To the editor: As Peter Kalmus writes, there are many ways an individual can reduce his carbon footprint. Not at all intending to pat myself on the back, I’d like to provide some of my own examples to show what an ordinary person can do to help mitigate climate change.
Years ago I installed solar heating for my swimming pool, and five years ago I put up solar panels for my home’s electricity. I purchased a plug-in hybrid car, which is powered most of the time only by electricity. My lawn has been removed and replaced with native plants.
I ride a bicycle for minor errands (I am more than 80 years old). I also planted a garden, and most of my food waste is either composted or fed to a worm bed. Leaves and plant trimmings are composted for mulch. Two rain barrels collect water for irrigation, and I keep a bucket in my shower also to collect water for my plants. I have reusable bags for shopping.
None of these is difficult to do or reduces my quality of life. On the contrary, I believe they enhance it.
Larry Kramer, San Juan Capistrano
To the editor: Kalmus makes some good suggestions about personally reducing our carbon footprint. However, I don’t share his optimism about the climate’s future due to the clear-cutting and burning of the world’s precious rain forests.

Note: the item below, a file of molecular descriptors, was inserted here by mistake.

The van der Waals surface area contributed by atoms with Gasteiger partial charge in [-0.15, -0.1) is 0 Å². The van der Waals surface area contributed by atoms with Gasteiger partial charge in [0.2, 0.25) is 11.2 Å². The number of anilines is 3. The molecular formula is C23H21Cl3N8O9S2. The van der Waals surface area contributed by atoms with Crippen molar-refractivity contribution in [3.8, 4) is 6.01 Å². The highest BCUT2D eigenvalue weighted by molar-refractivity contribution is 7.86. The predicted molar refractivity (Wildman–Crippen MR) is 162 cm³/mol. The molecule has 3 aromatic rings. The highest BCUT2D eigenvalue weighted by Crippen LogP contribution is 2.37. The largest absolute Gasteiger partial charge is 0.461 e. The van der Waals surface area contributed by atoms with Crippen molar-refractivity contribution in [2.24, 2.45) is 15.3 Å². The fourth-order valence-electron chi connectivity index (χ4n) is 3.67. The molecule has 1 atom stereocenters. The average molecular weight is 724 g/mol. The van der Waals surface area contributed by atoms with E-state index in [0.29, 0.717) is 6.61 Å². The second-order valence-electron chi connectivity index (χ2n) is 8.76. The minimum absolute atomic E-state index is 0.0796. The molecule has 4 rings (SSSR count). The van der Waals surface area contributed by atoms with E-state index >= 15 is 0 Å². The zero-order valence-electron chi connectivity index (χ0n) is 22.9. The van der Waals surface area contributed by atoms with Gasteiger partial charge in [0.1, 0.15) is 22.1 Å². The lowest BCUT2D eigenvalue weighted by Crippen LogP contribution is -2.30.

At the same time we are pouring carbon into the atmosphere, we are destroying nature’s way of filtering out carbon dioxide and producing oxygen. Mankind needs to confront this disastrous double whammy before it’s too late.
Mark McIntyre, Los Angeles
To the editor: Can we hope that the attack in Saudi Arabia may have an unintended consequence and deal a death blow to our fossil fuel addiction? Perhaps now minds will move from rationalizing our dependence on carbon to understanding that green energy is not susceptible to drones, hijacking or international cartels.
We have ignored the catastrophic effects of oil, coal and gas -- despite rising seas, deaths from pollution, and the billowing clouds of war -- because we think of climate change as the next generation’s costly problem, and we cannot muster the courage to rise above our indifference to make this planet habitable for our children.
We have much to gain by taking these strikes in Saudi Arabia as a trumpet call to move as quickly as possible from an economy that relies on planet-wide suicide to one that can insure a clean and productive future.
Carl Selkin, Pasadena